Batman #125 reintroduces artist Jorge Jiménez and colorist Tomeu Morey to the ongoing title and marks writer Chip Zdarsky’s takeover of the series. It also begins the ‘Failsafe’ arc, which immediately puts Bruce Wayne in a precarious position.
He murdered the Penguin.
Or at least Gotham City thinks so.
(opens in new tab)
How does comics’ most iconic crimefighter become a murderer? It’s all due to the machinations of one of his most iconic archvillains, who also happens to be the ‘victim.’
Oswald Cobblepot, AKA the Penguin, is a stand-out name in Batman’s rogues’ gallery. The character hails from wealth, which gives him something in common with Bruce Wayne, but he uses that wealth for evil rather than good.
At the start of the ‘Failsafe’ story arc, Penguin has put a hit out on every millionaire in Gotham, targeting anyone who’s inherited more than $5 million and held onto it, rather than giving it back to the people.
And in Batman #125, Penguin gets the perfect opportunity to take out all of the wealthy elites in Gotham at one time: the Flugelhelm Gala, a Gotham City high society affair. Bruce may have lost his fortune in the 2020 ‘Joker War’ storyline, but he still manages to secure an invitation to confront Penguin.
Unfortunately, that means Batman plays right into Oswald’s trap.
At the event itself, Penguin puts gas in the vents to take out everyone inside the ballroom. He also hires Clayface to bring down the building if anyone manages to escape. As Bruce threatens to blow Clayface up, Tim Drake, AKA Robin, is shot through the neck, and Bruce leaves with him immediately to seek medical attention.
Penguin also seeks medical attention – turn out, he’s dying of mercury poisoning, with the implication that he contracted the condition after eating too much raw tuna, which can be contaminated with mercury – and his nurse comments that he won’t make it through the night. His condition seems to have rapidly deteriorated from when he stood on the stage at the gala declaring his plans, and we soon see why.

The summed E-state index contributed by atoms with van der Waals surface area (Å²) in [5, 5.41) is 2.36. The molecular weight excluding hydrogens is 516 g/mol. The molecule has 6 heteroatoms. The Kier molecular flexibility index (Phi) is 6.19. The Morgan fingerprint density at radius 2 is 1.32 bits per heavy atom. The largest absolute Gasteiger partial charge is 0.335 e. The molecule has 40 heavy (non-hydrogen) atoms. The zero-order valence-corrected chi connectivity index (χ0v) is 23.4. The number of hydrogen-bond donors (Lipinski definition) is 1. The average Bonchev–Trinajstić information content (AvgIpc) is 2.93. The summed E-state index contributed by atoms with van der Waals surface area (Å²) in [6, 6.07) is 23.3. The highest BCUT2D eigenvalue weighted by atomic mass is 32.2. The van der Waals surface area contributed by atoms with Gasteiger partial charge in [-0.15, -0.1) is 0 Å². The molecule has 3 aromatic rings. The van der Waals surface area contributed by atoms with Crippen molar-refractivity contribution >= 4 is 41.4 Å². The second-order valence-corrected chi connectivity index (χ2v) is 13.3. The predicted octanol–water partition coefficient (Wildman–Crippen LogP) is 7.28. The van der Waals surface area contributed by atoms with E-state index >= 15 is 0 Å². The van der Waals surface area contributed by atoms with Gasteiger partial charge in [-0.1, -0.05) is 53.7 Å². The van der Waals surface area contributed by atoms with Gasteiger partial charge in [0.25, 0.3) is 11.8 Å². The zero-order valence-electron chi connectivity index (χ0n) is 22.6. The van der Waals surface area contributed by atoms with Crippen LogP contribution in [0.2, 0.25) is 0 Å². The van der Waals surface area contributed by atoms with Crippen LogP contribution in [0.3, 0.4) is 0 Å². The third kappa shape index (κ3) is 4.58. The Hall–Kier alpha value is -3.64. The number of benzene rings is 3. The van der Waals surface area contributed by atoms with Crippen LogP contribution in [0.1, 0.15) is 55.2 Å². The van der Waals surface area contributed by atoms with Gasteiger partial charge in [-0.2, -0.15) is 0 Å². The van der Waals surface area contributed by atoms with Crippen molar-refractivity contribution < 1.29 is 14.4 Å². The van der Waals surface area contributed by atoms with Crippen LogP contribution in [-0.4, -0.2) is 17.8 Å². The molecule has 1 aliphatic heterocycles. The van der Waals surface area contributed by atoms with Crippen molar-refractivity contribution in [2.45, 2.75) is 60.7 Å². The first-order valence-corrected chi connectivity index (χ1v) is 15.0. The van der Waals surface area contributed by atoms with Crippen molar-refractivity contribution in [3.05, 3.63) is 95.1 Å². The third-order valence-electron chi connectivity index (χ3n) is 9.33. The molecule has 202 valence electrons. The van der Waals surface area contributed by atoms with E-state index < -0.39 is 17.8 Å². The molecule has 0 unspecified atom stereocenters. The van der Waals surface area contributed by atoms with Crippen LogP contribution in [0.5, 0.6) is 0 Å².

When Batman appears at his bedside to confront him, Penguin pops a cyanide pill, seemingly killing himself – and also framing Batman, who attempts to remove the poison and is thus caught with his hands on the villain. This all seems to be part of Penguin’s master plan, and may have been from the jump.
(opens in new tab)
With witnesses both outside and inside the hospital, things don’t look good for the Caped Crusader, especially given his very public fight with Penguin at the gala. Given that Robin was also shot at the event, it wouldn’t be out of the question for Batman to seek revenge on the man responsible.
All things considered, it’s a brilliantly villainous plot. If Penguin is dying anyway and can’t kill Batman himself, he can destroy the vigilante by making him a wanted man and dismantling Gotham’s trust in him. Without his fortune, there isn’t much Bruce can do to protect himself legally, and as far as everyone is concerned, killing Penguin marks Batman ‘going bad.’
Of course, whether the Penguin is really dead remains to be seen. And even if he is, DC rarely allows iconic legacy characters to stay dead for long – but Alfred Pennyworth has been dead since Bane murdered him in 2019’s Batman #77. Perhaps Penguin’s ‘death’ will last a while, or perhaps we’ll soon learn his ‘death’ is just another part of his sinister machinations.
On that note, there’s another apparent problem in the wake of Penguin’s death, as established in the backup story from Zdarsky and artists Belen Ortega and Luis Gurrero. In the backup story, Selina Kyle is helped with tracking down each of Penguin’s 10 children – heretofore totally unknown in the DC Universe – to help deliver their inheritance.
For now, Batman is a wanted murderer, and the Dark Knight’s biggest problem may be his own plan to tackle the possibility he turned bad. But that’s another spoiler story…
Now that Zdarsky is writing on the main Batman title, now’s the perfect time to start keeping track of all the new Batman comics planned for release in 2022 and beyond.